The hard parts of Mormonism—huffing up hills in a white shirt and tie, forgoing coffee, paying tithes—might complicate the sales pitch. But they can also inspire acts of courage. After Romney voted to remove Trump from officestanding alone among Republican senators—he told me his life in the Church had steeled him for this lonely political moment, in which neither the right nor the left is ever happy with him for long. “One of the advantages of growing up in my faith outside of Utah is that you are different in ways that are important to you,” he said. In high school, he was the only Mormon on campus; during his stint at Stanford, he would go to bars with his friends and drink soda. Small moments like those pile up over a lifetime, he told me, so that when a true test of conscience arrives, “you’re not in a position where you don’t know how to stand for something that’s hard.”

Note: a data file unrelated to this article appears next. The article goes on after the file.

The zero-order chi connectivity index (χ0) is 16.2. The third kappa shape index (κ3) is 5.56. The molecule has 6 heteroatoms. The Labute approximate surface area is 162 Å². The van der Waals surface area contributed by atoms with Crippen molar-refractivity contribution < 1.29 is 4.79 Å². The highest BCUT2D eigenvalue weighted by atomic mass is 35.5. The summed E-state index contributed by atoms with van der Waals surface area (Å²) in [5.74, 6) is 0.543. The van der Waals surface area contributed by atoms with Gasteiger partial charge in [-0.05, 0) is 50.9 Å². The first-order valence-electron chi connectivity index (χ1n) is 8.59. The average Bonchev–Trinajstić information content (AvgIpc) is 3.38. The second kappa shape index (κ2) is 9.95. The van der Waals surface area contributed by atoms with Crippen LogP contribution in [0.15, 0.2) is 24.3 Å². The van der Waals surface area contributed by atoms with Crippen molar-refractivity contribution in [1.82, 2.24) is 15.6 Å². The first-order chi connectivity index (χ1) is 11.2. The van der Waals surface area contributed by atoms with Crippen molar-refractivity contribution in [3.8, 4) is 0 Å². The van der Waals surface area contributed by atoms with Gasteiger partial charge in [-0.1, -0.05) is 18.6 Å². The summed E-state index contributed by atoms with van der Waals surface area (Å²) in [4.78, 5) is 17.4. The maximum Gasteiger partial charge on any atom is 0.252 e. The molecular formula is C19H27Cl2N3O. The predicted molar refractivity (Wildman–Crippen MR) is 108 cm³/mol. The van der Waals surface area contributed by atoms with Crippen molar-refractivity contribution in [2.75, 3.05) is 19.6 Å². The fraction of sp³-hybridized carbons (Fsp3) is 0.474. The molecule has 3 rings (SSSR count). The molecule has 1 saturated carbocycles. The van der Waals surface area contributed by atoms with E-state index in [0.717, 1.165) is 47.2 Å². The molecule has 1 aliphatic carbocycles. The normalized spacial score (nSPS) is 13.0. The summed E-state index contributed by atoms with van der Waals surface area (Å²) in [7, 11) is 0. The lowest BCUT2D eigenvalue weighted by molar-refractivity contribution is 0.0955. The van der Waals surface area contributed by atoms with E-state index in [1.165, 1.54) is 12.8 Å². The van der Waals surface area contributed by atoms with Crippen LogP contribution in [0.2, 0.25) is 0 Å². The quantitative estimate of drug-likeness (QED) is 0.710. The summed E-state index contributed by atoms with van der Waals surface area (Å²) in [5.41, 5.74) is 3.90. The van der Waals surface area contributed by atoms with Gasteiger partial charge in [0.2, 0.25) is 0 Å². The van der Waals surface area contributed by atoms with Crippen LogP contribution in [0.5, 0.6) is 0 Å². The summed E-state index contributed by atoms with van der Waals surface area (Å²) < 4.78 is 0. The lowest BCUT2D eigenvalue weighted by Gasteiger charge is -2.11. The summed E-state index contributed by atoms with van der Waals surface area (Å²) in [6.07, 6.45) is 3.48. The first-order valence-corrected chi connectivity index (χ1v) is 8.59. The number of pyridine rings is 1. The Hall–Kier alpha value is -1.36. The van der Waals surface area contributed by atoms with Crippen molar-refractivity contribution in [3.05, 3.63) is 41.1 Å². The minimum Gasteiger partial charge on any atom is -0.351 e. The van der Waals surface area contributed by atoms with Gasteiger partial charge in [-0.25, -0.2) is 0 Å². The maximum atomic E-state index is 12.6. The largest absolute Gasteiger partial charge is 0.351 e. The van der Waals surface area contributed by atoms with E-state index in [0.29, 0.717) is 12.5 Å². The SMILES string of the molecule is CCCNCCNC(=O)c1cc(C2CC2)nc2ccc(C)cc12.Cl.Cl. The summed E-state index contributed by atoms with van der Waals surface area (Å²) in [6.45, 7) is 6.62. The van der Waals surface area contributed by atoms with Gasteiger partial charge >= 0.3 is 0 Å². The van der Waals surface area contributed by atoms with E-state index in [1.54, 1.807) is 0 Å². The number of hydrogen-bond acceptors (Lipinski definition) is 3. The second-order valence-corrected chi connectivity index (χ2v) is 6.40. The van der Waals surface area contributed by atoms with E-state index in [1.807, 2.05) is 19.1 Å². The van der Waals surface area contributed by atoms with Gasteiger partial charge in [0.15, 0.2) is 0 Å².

Friday, December 18, 2020

Partisanship and COVID Stay-at-Home

IDefying the Odds, we discuss the 2016 campaign. The 2019 update includes a chapter on the 2018 midterms.  Our next book, title TBA, discusses the 2020 race, which unfolded in the shadow of the Coronavirus pandemic.  The latest vaccine news is good.  Other COVID news is bad.

J. Clinton, J. Cohen,  J. Lapinski and M. Trussler have an article at Science Advances titled: Partisan pandemic: How partisanship and public health concerns affect individuals’ social mobility during COVID-19." The abstract:

Rampant partisanship in the United States may be the largest obstacle to the reduced social mobility most experts see as critical to limiting the spread of the COVID-19 pandemic. Analyzing a total of just over 1.1 million responses collected daily between April 4th and September 10th reveals not only that partisanship is more important than public health concerns for explaining individuals’ willingness to stay-at-home and reduce social mobility, but also that the effect of partisanship has grown over time – especially among Republicans. All else equal, the relative importance of partisanship for the increasing (un)willingness of Republicans to stay-at-home highlights the challenge that politics poses for public health.

From the article: